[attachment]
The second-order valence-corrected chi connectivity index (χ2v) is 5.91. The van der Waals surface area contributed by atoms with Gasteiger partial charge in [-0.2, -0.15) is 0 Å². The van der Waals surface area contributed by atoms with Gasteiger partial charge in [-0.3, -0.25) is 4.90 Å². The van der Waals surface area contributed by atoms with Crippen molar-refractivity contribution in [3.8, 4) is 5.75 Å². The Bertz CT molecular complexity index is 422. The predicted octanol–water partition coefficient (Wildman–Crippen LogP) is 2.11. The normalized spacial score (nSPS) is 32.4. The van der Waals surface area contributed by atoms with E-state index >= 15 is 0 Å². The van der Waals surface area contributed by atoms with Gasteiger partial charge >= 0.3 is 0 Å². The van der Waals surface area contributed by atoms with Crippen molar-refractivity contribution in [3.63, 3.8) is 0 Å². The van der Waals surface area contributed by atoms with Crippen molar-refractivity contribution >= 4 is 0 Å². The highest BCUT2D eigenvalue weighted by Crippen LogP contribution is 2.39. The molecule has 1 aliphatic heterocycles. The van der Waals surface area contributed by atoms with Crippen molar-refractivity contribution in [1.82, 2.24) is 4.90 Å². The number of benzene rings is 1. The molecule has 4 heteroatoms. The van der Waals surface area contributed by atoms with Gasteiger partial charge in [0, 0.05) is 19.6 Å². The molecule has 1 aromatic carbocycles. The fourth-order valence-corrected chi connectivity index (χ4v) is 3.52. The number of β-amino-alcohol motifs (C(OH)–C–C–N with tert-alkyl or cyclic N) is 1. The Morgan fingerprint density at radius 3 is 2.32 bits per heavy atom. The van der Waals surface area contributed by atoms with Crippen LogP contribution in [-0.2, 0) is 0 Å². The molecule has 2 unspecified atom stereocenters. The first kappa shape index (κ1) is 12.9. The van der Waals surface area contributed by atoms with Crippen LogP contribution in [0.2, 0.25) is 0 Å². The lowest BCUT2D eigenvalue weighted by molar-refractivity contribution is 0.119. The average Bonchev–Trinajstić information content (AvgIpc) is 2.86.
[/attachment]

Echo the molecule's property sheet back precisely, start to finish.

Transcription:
The second-order valence-corrected chi connectivity index (χ2v) is 5.91. The van der Waals surface area contributed by atoms with Gasteiger partial charge in [-0.2, -0.15) is 0 Å². The van der Waals surface area contributed by atoms with Gasteiger partial charge in [-0.3, -0.25) is 4.90 Å². The van der Waals surface area contributed by atoms with Crippen molar-refractivity contribution in [3.8, 4) is 5.75 Å². The Bertz CT molecular complexity index is 422. The predicted octanol–water partition coefficient (Wildman–Crippen LogP) is 2.11. The normalized spacial score (nSPS) is 32.4. The van der Waals surface area contributed by atoms with E-state index >= 15 is 0 Å². The van der Waals surface area contributed by atoms with Gasteiger partial charge >= 0.3 is 0 Å². The van der Waals surface area contributed by atoms with Crippen molar-refractivity contribution in [3.63, 3.8) is 0 Å². The van der Waals surface area contributed by atoms with Crippen molar-refractivity contribution >= 4 is 0 Å². The highest BCUT2D eigenvalue weighted by Crippen LogP contribution is 2.39. The molecule has 1 aliphatic heterocycles. The van der Waals surface area contributed by atoms with Crippen molar-refractivity contribution in [1.82, 2.24) is 4.90 Å². The number of benzene rings is 1. The molecule has 4 heteroatoms. The van der Waals surface area contributed by atoms with Gasteiger partial charge in [0, 0.05) is 19.6 Å². The molecule has 1 aromatic carbocycles. The fourth-order valence-corrected chi connectivity index (χ4v) is 3.52. The number of β-amino-alcohol motifs (C(OH)–C–C–N with tert-alkyl or cyclic N) is 1. The Morgan fingerprint density at radius 3 is 2.32 bits per heavy atom. The van der Waals surface area contributed by atoms with Crippen LogP contribution in [-0.2, 0) is 0 Å². The molecule has 2 unspecified atom stereocenters. The first kappa shape index (κ1) is 12.9. The van der Waals surface area contributed by atoms with Crippen LogP contribution in [0.2, 0.25) is 0 Å². The lowest BCUT2D eigenvalue weighted by molar-refractivity contribution is 0.119. The average Bonchev–Trinajstić information content (AvgIpc) is 2.86.